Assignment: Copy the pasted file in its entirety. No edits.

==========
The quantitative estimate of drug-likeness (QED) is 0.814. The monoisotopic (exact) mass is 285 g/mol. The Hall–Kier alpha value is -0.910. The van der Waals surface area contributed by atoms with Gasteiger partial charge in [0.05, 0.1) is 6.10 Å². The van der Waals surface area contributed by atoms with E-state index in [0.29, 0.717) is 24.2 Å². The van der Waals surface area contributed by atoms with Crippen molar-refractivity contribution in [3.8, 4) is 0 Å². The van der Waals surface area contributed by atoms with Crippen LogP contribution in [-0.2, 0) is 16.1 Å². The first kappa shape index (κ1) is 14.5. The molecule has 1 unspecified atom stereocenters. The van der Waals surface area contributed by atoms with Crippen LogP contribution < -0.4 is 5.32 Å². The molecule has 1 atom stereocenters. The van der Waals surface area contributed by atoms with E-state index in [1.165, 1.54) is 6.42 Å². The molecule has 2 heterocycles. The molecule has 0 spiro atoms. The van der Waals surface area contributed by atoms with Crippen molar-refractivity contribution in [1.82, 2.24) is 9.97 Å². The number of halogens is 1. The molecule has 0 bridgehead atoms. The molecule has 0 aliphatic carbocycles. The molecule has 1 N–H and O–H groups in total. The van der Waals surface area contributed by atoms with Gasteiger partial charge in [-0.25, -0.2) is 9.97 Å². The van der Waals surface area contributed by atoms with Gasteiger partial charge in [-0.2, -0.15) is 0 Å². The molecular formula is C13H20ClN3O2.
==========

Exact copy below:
The quantitative estimate of drug-likeness (QED) is 0.814. The monoisotopic (exact) mass is 285 g/mol. The Hall–Kier alpha value is -0.910. The van der Waals surface area contributed by atoms with Gasteiger partial charge in [0.05, 0.1) is 6.10 Å². The van der Waals surface area contributed by atoms with E-state index in [0.29, 0.717) is 24.2 Å². The van der Waals surface area contributed by atoms with Crippen molar-refractivity contribution in [3.8, 4) is 0 Å². The van der Waals surface area contributed by atoms with Crippen LogP contribution in [-0.2, 0) is 16.1 Å². The first kappa shape index (κ1) is 14.5. The molecule has 1 unspecified atom stereocenters. The van der Waals surface area contributed by atoms with Crippen LogP contribution < -0.4 is 5.32 Å². The molecule has 1 atom stereocenters. The van der Waals surface area contributed by atoms with E-state index in [1.165, 1.54) is 6.42 Å². The molecule has 2 heterocycles. The molecule has 0 spiro atoms. The van der Waals surface area contributed by atoms with Crippen molar-refractivity contribution in [1.82, 2.24) is 9.97 Å². The number of halogens is 1. The molecule has 0 bridgehead atoms. The molecule has 0 aliphatic carbocycles. The molecule has 1 N–H and O–H groups in total. The van der Waals surface area contributed by atoms with Gasteiger partial charge in [-0.25, -0.2) is 9.97 Å². The van der Waals surface area contributed by atoms with Gasteiger partial charge in [-0.2, -0.15) is 0 Å². The molecular formula is C13H20ClN3O2.